Needing ideasOK, it’s your turn. We’re at Mom’s again, with medical appointments Monday and Tuesday. What I’m increasingly running into is Mom’s lack of “getting it” that her energy levels are quickly declining. She will run errands, try to flip a mattress (seriously!), pull weeds, or clean the house. Then she’s so tired she can’t even talk. She refuses to make a list of things she needs us or any of my sibs to do when we come. Things that any of us could do in 10 minutes, but would take her an hour and risk an injury. She truly seems to not understand the idea of conserving her energy for the things she enjoys. Everything is an emergency. Everything has to be done when she thinks of it. We want her to be independent as long as possible, but she’s shortening that time by stubborn decisions or lack of understanding—I’m not sure which. She’s 87 years old and I’m not being very successful in teaching her a new way of thinking. Has anyone had success in this? I’m getting desperate.
Saturday, July 12, 2008
What would be most helpful?An anonymous commenter to my last post says, "It would be interesting to see what your blog readers thinks that would help them manage multi-generational care giving responsibilities – a) flex hours at work, b) an understanding spouse, c) help from an outside source, d) technology advances."
What do you think? What would help you the most to keep from feeling utterly smooshed? I'm blessed to be self-employed, so I have the flexible hours. Hubby has been amazingly gracious and understanding. He usually accompanies me to Mom's and does many of the home maintenance tasks that she needs. He also hasn't complained about the increasing expense in getting there.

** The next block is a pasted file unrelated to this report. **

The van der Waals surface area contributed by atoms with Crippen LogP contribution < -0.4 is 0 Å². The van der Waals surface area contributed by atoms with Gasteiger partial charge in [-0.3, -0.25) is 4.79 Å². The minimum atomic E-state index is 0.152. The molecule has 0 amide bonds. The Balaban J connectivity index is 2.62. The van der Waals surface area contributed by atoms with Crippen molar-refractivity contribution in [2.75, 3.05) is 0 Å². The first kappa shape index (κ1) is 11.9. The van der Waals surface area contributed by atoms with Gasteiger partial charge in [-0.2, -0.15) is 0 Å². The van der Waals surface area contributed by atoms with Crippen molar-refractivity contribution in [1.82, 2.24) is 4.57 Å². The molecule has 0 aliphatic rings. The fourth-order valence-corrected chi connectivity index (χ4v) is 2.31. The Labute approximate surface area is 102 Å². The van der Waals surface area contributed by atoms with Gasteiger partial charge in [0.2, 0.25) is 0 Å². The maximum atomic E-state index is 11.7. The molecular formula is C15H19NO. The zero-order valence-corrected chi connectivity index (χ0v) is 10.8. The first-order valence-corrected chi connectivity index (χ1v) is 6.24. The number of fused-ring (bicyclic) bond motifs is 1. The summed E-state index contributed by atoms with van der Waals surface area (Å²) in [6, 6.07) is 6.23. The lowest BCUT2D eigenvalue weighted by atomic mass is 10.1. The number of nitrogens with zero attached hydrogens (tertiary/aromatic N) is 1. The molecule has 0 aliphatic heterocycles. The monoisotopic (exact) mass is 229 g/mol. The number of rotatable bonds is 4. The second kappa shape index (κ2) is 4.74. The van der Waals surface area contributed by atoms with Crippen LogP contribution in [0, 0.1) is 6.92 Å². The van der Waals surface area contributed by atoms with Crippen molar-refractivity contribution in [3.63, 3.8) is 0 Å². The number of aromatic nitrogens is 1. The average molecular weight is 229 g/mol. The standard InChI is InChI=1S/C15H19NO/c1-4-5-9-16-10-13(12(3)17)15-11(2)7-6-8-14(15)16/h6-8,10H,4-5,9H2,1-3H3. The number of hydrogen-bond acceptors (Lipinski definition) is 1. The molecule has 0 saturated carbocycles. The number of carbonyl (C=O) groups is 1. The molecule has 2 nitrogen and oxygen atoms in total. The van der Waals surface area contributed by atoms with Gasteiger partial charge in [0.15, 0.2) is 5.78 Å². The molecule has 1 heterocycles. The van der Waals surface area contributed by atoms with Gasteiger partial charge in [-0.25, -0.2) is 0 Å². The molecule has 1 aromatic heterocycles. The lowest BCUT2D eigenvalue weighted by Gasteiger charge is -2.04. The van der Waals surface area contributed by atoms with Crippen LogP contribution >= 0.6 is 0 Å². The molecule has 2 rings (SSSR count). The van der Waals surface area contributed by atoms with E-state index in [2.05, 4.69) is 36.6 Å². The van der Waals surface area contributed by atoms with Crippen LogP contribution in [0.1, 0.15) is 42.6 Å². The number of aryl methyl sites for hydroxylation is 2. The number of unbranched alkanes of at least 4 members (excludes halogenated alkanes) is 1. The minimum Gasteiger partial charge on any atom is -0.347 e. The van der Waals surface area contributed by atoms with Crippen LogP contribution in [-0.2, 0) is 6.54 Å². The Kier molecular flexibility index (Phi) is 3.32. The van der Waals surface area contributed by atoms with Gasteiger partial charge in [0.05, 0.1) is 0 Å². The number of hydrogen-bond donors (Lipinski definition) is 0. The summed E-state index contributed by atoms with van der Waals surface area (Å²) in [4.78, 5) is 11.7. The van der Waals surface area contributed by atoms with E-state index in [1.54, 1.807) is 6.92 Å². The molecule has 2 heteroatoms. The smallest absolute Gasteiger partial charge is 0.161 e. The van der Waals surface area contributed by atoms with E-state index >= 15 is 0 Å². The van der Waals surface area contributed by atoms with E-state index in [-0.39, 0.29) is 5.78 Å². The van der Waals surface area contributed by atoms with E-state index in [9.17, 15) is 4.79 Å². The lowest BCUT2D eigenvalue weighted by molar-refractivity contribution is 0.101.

I guess my answer would be (c). I'd love help from an outside source that was reasonable and affordable. I heard the other day about a woman whose full time job is simply coordinating the care for an elderly man. She doesn't provide the care--just hires and manages. I feel like her, but without the paycheck. I thought we had a housekeeper to come in a couple of times per month and help with the heavy stuff. She came once, didn't do a very good job, and now needs surgery. So Mom is back on her own. Rather than waiting for hubby and I to come over, she tried to flip her mattress and cut her good hand... Someone who would simply check in once a day and perhaps help with a few things would be so wonderful. Someone to accompany her to the doctors' appointments I can't make would be wonderful. Someone to provide a meal every few days would be wonderful. Someone to make appointments and phone calls would be a real gift, and someone to answer Mom's questions, which seem to be getting more complicated with less understanding, would be wonderful.
What about you? What would help you the most?
Monday, July 07, 2008
If only I had known…Jane Gross in today’s NY Times echoes the woes of Gen Sandwichers everywhere. We learn by doing and by making mistakes. Unfortunately, it’s our parents who pay the price for our learning curve. Every day, every phone call raises a new challenge, a new dilemma that I don’t know how to solve. Sometimes I guess right; sometimes I’m wrong. Hopefully I won’t make a serious error in judgment, either medically or financially. I want my mom’s final years to be as carefree as possible, but when her only backup is me, it’s pretty tenuous. So far I haven’t blown it too badly, but every day is a new challenge.
With her recent fall, my brother and I made some mistakes that we didn’t know until later. We signed up for LifeAlert when we meant to call LifeLine. We contracted with a homemaker agency and later learned they could only do 20% homemaking. The rest needed to be personal care. We already had an agency providing PT and bath assistance. What Mom needed was homemaking services. We had to cancel that contract and hire an individual to help with homemaking. Minor errors, but frustrating.
I also run into continuing challenges with medical care. Fortunately, I have some limited knowledge, but never enough, it seems. She has some conditions that her primary seems to take pretty lightly. I’m never sure when to press for a referral and when to trust him. Like Jane Gross, I long for a gerontologist who will manage her care. And I pray that the mistakes I make will be minor…
How do you handle the uncertainties?